Hope y'all see that Philippines flag emoji

Featuring Filipina American activist, DJ and poet Kuttin Kandi

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News from the front

Updates on stories we've reported on before.

  • The ongoing deportations of Southeast Asian Americans has clear implications for mental health in deportees’ families. Read the story on a new report by the Southeast Asia Resource Action Center.

  • Connie Chung wrote a new op-ed this week, writing about her sexual assault 50 years ago in support of Dr. Christine Blasey Ford.

  • And one last note on Judge Kavanaugh’s judicial record—here’s a few stories showing his attitudes towards Native Hawaiians, abortion and the pay gap.

How Filipinos break the rules of race

The U.S. considers Filipino Americans part of the larger “Asian American” demographic. But that wasn’t always the case.

In fact, during the 1970s, the U.S. considered using Spanish surnames to categorize Americans as Hispanic or Latino, which would have rolled Filipino Americans into the same category as their former colonizers.

That didn’t happen, of course. But according to sociologist Dr. Anthony C. Ocampo, author of The Latinos of Asia: How Filipinos are Breaking the Rules of Race, it wouldn’t have been too far off.

Intersectionality from colonialism

Spain ruled the islands for 376 years, and even named the Philippines after King Philip II. But Ocampo argues that imperialist influence goes beyond just linguistic or religious changes.

Ocampo says Filipino Americans have more in common with Latino groups than Asian American ones, from their shared Spanish colonialism to their traditional events. Which is why Filipino Americans, who are often excluded from East Asian-centered “Asian American” discourse, often settle where Latinos do.

After all, it wasn’t a coincidence that Larry Itliong and Cesar Chavez forged a Filipino-Mexican partnership in the United Farm Workers: an alliance borne out of oppression from Americans and Spanish alike.

Disaggregating AsAm studies

Even in 2018, the field of Filipino American studies struggles to be recognized apart from Asian American studies. It was only last week that the University of California, Davis opened its doors to the Bulosan Center for Filipino Studies, the first center of Filipino studies in the U.S. And mainstream “Asian American” media, as we saw with Crazy Rich Asians, tends to be East Asian-focused.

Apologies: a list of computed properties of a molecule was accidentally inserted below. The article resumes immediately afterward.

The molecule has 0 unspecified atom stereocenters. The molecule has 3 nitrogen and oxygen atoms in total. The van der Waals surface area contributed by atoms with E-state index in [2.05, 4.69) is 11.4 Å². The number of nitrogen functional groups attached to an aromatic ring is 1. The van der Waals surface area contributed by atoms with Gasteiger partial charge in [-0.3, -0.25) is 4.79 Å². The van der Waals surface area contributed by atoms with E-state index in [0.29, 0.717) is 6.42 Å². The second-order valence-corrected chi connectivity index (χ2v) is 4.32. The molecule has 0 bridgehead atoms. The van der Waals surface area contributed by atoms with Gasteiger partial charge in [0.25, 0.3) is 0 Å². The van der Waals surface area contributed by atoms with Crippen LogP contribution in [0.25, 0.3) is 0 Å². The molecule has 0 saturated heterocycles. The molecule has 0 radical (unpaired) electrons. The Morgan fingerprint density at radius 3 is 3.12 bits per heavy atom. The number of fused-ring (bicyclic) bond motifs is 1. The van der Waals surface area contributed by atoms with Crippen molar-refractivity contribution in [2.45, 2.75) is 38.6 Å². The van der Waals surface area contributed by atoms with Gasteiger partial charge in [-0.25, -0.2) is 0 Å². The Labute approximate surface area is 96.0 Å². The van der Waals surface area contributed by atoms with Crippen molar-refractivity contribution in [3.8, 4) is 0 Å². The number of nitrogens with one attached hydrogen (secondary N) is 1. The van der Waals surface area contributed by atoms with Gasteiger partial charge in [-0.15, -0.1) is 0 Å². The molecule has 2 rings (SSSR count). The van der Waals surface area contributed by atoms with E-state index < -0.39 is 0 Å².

Which is why once again, we’re cheering on efforts to disaggregate Asian American data, media and more, to give each disparate group its own due. With their unique history, Filipino Americans definitely deserve their own spotlight—and this Filipino American History Month (and beyond), let’s give it to ‘em.

The Slant Staff, who will be featuring Filipino American stories right here, in the first slot, all month
Speaking of Filipino American media, watch The Debut!

NOW PLAYING: Korean American adoptee Kristyn Leach grew up on Long Island, where the “regional cuisine was pizza and bagels.” I don’t think any of us are hating on pizza and bagels (I wouldn’t dare), but we can sympathize with Leach’s desire to learn more about her Korean culture and heritage. 

Luckily, Leach was able  to find a way to explore her culture and heritage and turn it into her life’s work. While she started Namu Farms in the SF Bay Area as a way to connect with her Korean roots, it’s grown to become more of an expression and understanding of who she is and what it means to be Korean American, an adoptee, or Asian American in general.